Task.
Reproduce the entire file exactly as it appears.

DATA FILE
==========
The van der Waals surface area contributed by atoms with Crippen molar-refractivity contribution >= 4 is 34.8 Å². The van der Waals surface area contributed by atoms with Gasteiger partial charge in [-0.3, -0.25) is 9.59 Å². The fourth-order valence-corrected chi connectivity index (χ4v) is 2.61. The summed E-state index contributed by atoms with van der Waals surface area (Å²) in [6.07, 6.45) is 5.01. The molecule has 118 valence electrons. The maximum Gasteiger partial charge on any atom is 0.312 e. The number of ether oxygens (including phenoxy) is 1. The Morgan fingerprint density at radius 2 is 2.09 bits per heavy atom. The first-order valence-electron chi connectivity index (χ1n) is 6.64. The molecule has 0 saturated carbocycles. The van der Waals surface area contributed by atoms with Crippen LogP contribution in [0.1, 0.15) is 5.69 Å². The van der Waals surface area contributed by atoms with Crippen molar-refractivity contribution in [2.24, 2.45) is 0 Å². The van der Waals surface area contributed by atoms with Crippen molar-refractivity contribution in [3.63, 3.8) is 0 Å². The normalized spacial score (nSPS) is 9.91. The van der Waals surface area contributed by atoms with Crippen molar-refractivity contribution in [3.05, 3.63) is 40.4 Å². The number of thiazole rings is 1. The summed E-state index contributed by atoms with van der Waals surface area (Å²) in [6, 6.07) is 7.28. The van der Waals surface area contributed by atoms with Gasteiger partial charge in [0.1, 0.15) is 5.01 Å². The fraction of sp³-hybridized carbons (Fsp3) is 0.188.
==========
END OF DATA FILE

The van der Waals surface area contributed by atoms with Crippen molar-refractivity contribution >= 4 is 34.8 Å². The van der Waals surface area contributed by atoms with Gasteiger partial charge in [-0.3, -0.25) is 9.59 Å². The fourth-order valence-corrected chi connectivity index (χ4v) is 2.61. The summed E-state index contributed by atoms with van der Waals surface area (Å²) in [6.07, 6.45) is 5.01. The molecule has 118 valence electrons. The maximum Gasteiger partial charge on any atom is 0.312 e. The number of ether oxygens (including phenoxy) is 1. The Morgan fingerprint density at radius 2 is 2.09 bits per heavy atom. The first-order valence-electron chi connectivity index (χ1n) is 6.64. The molecule has 0 saturated carbocycles. The van der Waals surface area contributed by atoms with Crippen LogP contribution in [0.1, 0.15) is 5.69 Å². The van der Waals surface area contributed by atoms with Crippen molar-refractivity contribution in [2.24, 2.45) is 0 Å². The van der Waals surface area contributed by atoms with Crippen molar-refractivity contribution in [3.63, 3.8) is 0 Å². The normalized spacial score (nSPS) is 9.91. The van der Waals surface area contributed by atoms with Crippen molar-refractivity contribution in [3.05, 3.63) is 40.4 Å². The number of thiazole rings is 1. The summed E-state index contributed by atoms with van der Waals surface area (Å²) in [6, 6.07) is 7.28. The van der Waals surface area contributed by atoms with Gasteiger partial charge in [0.1, 0.15) is 5.01 Å². The fraction of sp³-hybridized carbons (Fsp3) is 0.188.